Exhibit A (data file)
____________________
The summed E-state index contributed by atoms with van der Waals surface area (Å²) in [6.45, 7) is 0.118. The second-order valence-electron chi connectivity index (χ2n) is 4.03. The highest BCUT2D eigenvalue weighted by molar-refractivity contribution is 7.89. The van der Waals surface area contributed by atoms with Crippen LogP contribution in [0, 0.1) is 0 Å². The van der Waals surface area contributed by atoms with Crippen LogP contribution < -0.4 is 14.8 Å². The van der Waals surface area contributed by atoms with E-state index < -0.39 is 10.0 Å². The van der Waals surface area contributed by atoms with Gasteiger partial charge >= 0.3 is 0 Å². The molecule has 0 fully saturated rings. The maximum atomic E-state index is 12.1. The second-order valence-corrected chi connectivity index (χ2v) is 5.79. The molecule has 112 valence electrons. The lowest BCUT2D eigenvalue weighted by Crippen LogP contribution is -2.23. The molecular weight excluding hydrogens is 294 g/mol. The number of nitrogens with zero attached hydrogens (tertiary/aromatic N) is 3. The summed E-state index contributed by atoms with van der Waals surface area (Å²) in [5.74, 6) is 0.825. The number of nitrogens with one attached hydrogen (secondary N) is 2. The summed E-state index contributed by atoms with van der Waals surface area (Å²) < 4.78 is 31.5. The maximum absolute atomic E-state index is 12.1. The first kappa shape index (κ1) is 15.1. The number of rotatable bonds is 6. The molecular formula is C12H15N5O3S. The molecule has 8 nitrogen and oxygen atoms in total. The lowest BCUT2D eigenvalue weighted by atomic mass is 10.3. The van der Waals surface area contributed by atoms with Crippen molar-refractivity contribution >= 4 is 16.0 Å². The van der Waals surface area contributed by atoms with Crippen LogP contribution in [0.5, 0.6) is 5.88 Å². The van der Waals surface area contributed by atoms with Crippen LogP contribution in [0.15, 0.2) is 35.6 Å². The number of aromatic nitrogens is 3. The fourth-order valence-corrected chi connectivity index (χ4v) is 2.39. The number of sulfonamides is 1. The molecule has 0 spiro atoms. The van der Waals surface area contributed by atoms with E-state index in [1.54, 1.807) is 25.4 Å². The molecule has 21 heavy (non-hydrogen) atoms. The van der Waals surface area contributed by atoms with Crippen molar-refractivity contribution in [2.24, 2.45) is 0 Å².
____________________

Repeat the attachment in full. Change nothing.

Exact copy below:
The summed E-state index contributed by atoms with van der Waals surface area (Å²) in [6.45, 7) is 0.118. The second-order valence-electron chi connectivity index (χ2n) is 4.03. The highest BCUT2D eigenvalue weighted by molar-refractivity contribution is 7.89. The van der Waals surface area contributed by atoms with Crippen LogP contribution in [0, 0.1) is 0 Å². The van der Waals surface area contributed by atoms with Crippen LogP contribution < -0.4 is 14.8 Å². The van der Waals surface area contributed by atoms with E-state index < -0.39 is 10.0 Å². The van der Waals surface area contributed by atoms with Gasteiger partial charge >= 0.3 is 0 Å². The molecule has 0 fully saturated rings. The maximum atomic E-state index is 12.1. The second-order valence-corrected chi connectivity index (χ2v) is 5.79. The molecule has 112 valence electrons. The lowest BCUT2D eigenvalue weighted by Crippen LogP contribution is -2.23. The molecular weight excluding hydrogens is 294 g/mol. The number of nitrogens with zero attached hydrogens (tertiary/aromatic N) is 3. The summed E-state index contributed by atoms with van der Waals surface area (Å²) in [5.74, 6) is 0.825. The number of nitrogens with one attached hydrogen (secondary N) is 2. The summed E-state index contributed by atoms with van der Waals surface area (Å²) < 4.78 is 31.5. The maximum absolute atomic E-state index is 12.1. The first kappa shape index (κ1) is 15.1. The number of rotatable bonds is 6. The molecular formula is C12H15N5O3S. The molecule has 8 nitrogen and oxygen atoms in total. The lowest BCUT2D eigenvalue weighted by atomic mass is 10.3. The van der Waals surface area contributed by atoms with Crippen molar-refractivity contribution >= 4 is 16.0 Å². The van der Waals surface area contributed by atoms with Crippen LogP contribution in [0.5, 0.6) is 5.88 Å². The van der Waals surface area contributed by atoms with Crippen LogP contribution in [0.15, 0.2) is 35.6 Å². The number of aromatic nitrogens is 3. The fourth-order valence-corrected chi connectivity index (χ4v) is 2.39. The number of sulfonamides is 1. The molecule has 0 spiro atoms. The van der Waals surface area contributed by atoms with E-state index in [1.54, 1.807) is 25.4 Å². The molecule has 21 heavy (non-hydrogen) atoms. The van der Waals surface area contributed by atoms with Crippen molar-refractivity contribution in [2.24, 2.45) is 0 Å².